point of fact, Star Wars Episode III is the first MAJOR release from a
    studio to not see a VHS release of any sort, but this is happening in late
    2005; 8 years after the launch of DVD and after the fact that 9 out of
    every 10 people already own a DVD player (most of them willingly so, not
    because they were forced). Those poor few losers who are STILL(!) VHSing it
    due to sheer ignorance and technophobia have now become completely
    insignificant, so much so that Fox and other Hollywood giants can now
    safely (as if it wasn't safe to do so 3 or even 4 years ago... doh!)
    release even the biggest movies exclusively to DVD.>>

    <<Then again, the mindset in Hollywood has now become "Suck the consumer of
    every last penny by repeatedly releasing the same movies over and over
    again." The way they all jumped on the UMD/PSP movie thing as quickly as
    humanly possible when there's hardly even a market for movies on the format
    makes me sick to my stomach. So who knows, maybe they will eventually try to
    force us to upgrade by pulling that sort of stunt... I wouldn't put
    anything past them anymore.>>


    Speaking of sucking the consumer dry, I find it interesting that _Star Wars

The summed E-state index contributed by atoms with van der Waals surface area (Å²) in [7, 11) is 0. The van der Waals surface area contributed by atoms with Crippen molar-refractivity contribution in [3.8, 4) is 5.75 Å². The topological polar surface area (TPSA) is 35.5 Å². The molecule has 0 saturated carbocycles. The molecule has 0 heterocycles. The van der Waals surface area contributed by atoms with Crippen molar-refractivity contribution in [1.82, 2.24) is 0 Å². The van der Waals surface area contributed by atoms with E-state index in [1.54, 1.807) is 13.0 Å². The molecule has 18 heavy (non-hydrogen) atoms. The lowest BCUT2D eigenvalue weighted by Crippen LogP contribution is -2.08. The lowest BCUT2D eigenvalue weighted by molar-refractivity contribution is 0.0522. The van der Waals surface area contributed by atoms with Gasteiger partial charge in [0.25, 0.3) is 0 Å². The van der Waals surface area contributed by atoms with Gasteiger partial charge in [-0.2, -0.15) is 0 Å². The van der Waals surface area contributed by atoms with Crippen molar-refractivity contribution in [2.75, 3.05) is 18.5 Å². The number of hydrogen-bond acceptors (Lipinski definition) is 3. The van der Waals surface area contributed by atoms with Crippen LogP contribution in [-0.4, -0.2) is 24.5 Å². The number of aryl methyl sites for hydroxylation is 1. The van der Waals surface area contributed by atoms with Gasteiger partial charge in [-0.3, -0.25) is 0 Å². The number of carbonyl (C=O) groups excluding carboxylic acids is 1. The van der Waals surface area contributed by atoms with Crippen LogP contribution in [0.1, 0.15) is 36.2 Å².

Episode III_ is not going to be available on any dead video formats. It is
    unlike George Lucas to do anything so rational, because in April of 2000 he
    released _Star Wars Episode I_ on Japanese LaserDisc -- but the DVD did not
    come out until October 2001. (Of course, this movie was available on VHS.)

    If I recall correctly, the imported Japanese LaserDisc was available in the
    US for around $125, but George Lucas later made it available on his Star
    Wars website for a modest $80.

    And didn't George Lucas also make the undefiled versions of _Star Wars_
    Episodes IV, V, and VI available only on VHS and LaserDisc?

    http://www.imdb.com/title/tt0120915/laserdisc
     
    One-Shot Scot, Oct 6, 2005
    #6
  7. karlpov

    Black Locust Guest

    In article <>,